Of course for this to happen we have to make sure that the referendum will be passed.

Maeve Lewis

Executive Director

 

  

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Categories: General.

Press Release One in Four Warmly Welcomes the Wording For the Constitutional Referendum on Children

September 19, 2012

 

PRESS RELEASE

SEPTEMBER 19TH 2012

ONE IN FOUR WARMLY WELCOMES THE WORDING FOR THE CONSTITUTIONAL REFERENDUM ON CHILDREN

One in Four warmly welcomes the wording published today for the Constitutional Referendum on Children and congratulates Minister for Children, Frances Fitzgerald, for her tremendous work in bringing it forward.

Executive Director Maeve Lewis says:  “The wording published today is robust but balanced.  It places the best interest of the child at the heart of all decisions regarding a child’s welfare and protection, and ensures that where appropriate, the child’s views will be taken into account in making those decisions. We are especially pleased that the wording contains the word “shall” rather than “may”, thus creating an imperative for the Courts or other agencies to consider always what is best for the child.“

“The provisions will allow that children of married parents who are in long-term care with no possibility of reconciliation with their families will be given a second chance of belonging to a loving family through adoption”.

“Concerns that the State will unduly interfere in family life should also be allayed by the wording.  The State can only intervene in exceptional cases in a manner proportionate to the extent to which the safety or welfare of the child is prejudiced.”

Maeve Lewis ends: “Reports going back twenty years have exposed the dark side of Irish society and have belied our fondly held belief that Ireland is a good place to be a child.  At One in Four we work with men and women who were raped and sexually assaulted when they were children and whose lives have been devastated by this experience.  Most were sexually abused in their own families.  In many situations the abuse could have been stopped or prevented if only adults had acted.  I believe that if passed this Referendum will help to ensure that the learning from the terrible Reports will be put into practice and that we will create a culture where every adult knows that they are responsible for the wellbeing every child.”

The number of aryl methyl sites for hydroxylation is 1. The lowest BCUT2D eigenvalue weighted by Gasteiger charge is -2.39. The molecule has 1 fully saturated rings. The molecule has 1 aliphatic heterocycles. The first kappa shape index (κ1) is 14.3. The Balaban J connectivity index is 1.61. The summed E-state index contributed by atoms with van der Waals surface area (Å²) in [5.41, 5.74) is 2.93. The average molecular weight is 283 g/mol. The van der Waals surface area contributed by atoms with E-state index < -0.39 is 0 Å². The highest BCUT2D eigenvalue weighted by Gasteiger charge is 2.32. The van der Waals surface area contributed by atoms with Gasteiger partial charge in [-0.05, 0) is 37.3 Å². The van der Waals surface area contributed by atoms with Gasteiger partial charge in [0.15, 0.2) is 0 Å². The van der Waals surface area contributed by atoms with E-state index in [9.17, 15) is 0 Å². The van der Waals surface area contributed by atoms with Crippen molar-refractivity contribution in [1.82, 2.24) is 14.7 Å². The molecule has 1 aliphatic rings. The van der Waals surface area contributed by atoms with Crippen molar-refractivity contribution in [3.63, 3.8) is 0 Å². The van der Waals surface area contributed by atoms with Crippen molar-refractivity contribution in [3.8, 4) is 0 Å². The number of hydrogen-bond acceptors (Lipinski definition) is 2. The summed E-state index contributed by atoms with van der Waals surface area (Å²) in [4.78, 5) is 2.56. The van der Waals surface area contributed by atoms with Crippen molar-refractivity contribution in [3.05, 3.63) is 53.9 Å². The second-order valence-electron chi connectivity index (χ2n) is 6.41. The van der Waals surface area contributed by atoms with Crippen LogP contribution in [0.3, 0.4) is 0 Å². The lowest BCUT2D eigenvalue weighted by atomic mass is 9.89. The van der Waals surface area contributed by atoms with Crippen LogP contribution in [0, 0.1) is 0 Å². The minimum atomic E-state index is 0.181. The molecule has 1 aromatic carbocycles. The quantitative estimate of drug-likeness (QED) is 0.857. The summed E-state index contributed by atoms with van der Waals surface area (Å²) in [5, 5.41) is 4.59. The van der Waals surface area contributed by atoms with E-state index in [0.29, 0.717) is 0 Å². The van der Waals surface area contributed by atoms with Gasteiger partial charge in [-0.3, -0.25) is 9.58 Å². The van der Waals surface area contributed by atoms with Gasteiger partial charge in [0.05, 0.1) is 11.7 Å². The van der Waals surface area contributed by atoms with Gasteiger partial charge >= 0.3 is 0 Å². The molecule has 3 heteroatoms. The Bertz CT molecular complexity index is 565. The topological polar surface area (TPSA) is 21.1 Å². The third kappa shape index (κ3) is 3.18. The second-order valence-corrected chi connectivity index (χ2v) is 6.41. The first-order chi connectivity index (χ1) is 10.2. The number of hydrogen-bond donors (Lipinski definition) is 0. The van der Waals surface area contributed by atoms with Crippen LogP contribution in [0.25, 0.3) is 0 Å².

ENDS

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One in Four Welcomes Publication of Catholic Church Audits

September 6, 2012

 

RESS RELEASE

SEPTEMBER 5TH 2012

ONE IN FOUR WELCOMES PUBLICATION OF CATHOLIC CHURCH AUDITS

One in Four welcomes the publication today of the National Board for Safeguarding Children’s child protection audits of four dioceses and three religious orders.  It is heartening to see how some dioceses and orders have embraced a policy of transparent child protection and are working hard to implement good practice.  However,  we are also shocked and alarmed by revelations of appalling practice where the pain and suffering of victims could have been prevented.  In some areas of the Church it is as if the Ferns, Ryan, Dublin and Cloyne Reports had never happened.  Standing out for particular criticism are the Diocese of Clonfert, the Missionaries of the Sacred Heart and the Spiritans.  The audits show that there is a lack of structure and policy, very low awareness of the safeguarding issues and little documentation to show how allegations have been dealt with.  Priests against whom substantial allegations had been made were not managed properly, leaving open the possibility that they would abuse other children.

Executive Director Maeve Lewis says: "These audits examined child protection practices right up to the present day.   It is beyond belief that children are still at risk of sexual abuse in certain areas of the Catholic Church and that the lessons of the statutory reports have not been learned.  This undermines the very positive efforts that have been made in other dioceses and congregations to keep children safe.   It is particularly worrying that in the case of the Missionaries of the Sacred Heart  it was only when a Senator used Senate privilege to name an alleged offender that action was taken by the order and the civil authorities despite a long series of credible allegations being made against priests in the order".  

“It is as if certain senior Churchmen continue to believe that child protection procedures are optional and they are above the law of the land.  We know from that past that children were abused because church leaders protected sex offenders.  I believe that where possible, the Gardai should now investigate if these senior men are in breach of the Criminal Justice Act 2006 and if there is evidence to show that they may be guilty of the crime of reckless endangerment of children.”

Maeve Lewis ends: “The Church’s response to people making allegations is also reviewed.  Again, while some dioceses and congregations have excellent pastoral programmes in place, in others that is sadly not the case.  This supports our experience in One in Four where far too often complainants of sexual abuse are met with a robust legal defence rather that the support they so desperately need.”

Ian Elliot and the national Board for safeguarding Children are to be commended for producing such rigorous and independent audits.

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Categories: General.